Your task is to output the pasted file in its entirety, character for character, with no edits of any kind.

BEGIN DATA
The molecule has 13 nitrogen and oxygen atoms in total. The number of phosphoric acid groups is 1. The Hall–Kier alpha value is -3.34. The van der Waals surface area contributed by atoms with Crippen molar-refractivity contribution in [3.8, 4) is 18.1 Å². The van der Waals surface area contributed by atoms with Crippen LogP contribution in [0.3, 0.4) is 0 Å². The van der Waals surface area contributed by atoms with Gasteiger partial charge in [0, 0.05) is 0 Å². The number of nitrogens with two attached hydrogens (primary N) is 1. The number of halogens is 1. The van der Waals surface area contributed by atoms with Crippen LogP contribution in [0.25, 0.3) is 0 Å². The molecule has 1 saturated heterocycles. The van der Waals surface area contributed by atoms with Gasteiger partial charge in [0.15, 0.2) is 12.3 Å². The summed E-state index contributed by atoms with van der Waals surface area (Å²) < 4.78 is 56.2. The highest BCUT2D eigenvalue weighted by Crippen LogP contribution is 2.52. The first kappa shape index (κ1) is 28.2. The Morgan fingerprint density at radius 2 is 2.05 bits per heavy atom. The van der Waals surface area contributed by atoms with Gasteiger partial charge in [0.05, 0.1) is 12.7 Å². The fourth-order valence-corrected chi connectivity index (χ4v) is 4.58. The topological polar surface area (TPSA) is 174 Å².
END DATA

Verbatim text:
The molecule has 13 nitrogen and oxygen atoms in total. The number of phosphoric acid groups is 1. The Hall–Kier alpha value is -3.34. The van der Waals surface area contributed by atoms with Crippen molar-refractivity contribution in [3.8, 4) is 18.1 Å². The van der Waals surface area contributed by atoms with Crippen LogP contribution in [0.3, 0.4) is 0 Å². The van der Waals surface area contributed by atoms with Gasteiger partial charge in [0, 0.05) is 0 Å². The number of nitrogens with two attached hydrogens (primary N) is 1. The number of halogens is 1. The van der Waals surface area contributed by atoms with Crippen LogP contribution in [0.25, 0.3) is 0 Å². The molecule has 1 saturated heterocycles. The van der Waals surface area contributed by atoms with Gasteiger partial charge in [0.15, 0.2) is 12.3 Å². The summed E-state index contributed by atoms with van der Waals surface area (Å²) < 4.78 is 56.2. The highest BCUT2D eigenvalue weighted by Crippen LogP contribution is 2.52. The first kappa shape index (κ1) is 28.2. The Morgan fingerprint density at radius 2 is 2.05 bits per heavy atom. The van der Waals surface area contributed by atoms with Gasteiger partial charge in [0.05, 0.1) is 12.7 Å². The fourth-order valence-corrected chi connectivity index (χ4v) is 4.58. The topological polar surface area (TPSA) is 174 Å².